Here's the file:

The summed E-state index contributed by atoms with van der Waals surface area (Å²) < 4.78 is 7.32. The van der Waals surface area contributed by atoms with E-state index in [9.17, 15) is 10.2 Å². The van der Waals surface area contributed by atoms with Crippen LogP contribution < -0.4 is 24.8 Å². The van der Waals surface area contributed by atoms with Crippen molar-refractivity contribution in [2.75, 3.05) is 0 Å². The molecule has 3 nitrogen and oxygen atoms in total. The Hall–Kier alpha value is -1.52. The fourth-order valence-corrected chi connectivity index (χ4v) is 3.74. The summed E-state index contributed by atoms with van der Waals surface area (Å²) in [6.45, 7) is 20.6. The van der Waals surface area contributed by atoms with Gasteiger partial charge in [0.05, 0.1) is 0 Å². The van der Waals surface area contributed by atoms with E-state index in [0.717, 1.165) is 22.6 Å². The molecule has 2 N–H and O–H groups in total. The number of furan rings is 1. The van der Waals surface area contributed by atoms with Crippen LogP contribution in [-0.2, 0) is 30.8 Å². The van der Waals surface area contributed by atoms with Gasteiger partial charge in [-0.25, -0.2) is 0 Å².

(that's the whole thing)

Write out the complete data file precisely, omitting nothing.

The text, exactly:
The summed E-state index contributed by atoms with van der Waals surface area (Å²) < 4.78 is 7.32. The van der Waals surface area contributed by atoms with E-state index in [9.17, 15) is 10.2 Å². The van der Waals surface area contributed by atoms with Crippen LogP contribution < -0.4 is 24.8 Å². The van der Waals surface area contributed by atoms with Crippen molar-refractivity contribution in [2.75, 3.05) is 0 Å². The molecule has 3 nitrogen and oxygen atoms in total. The Hall–Kier alpha value is -1.52. The fourth-order valence-corrected chi connectivity index (χ4v) is 3.74. The summed E-state index contributed by atoms with van der Waals surface area (Å²) in [6.45, 7) is 20.6. The van der Waals surface area contributed by atoms with Gasteiger partial charge in [0.05, 0.1) is 0 Å². The van der Waals surface area contributed by atoms with E-state index in [0.717, 1.165) is 22.6 Å². The molecule has 2 N–H and O–H groups in total. The number of furan rings is 1. The van der Waals surface area contributed by atoms with Crippen LogP contribution in [-0.2, 0) is 30.8 Å². The van der Waals surface area contributed by atoms with Gasteiger partial charge in [-0.25, -0.2) is 0 Å².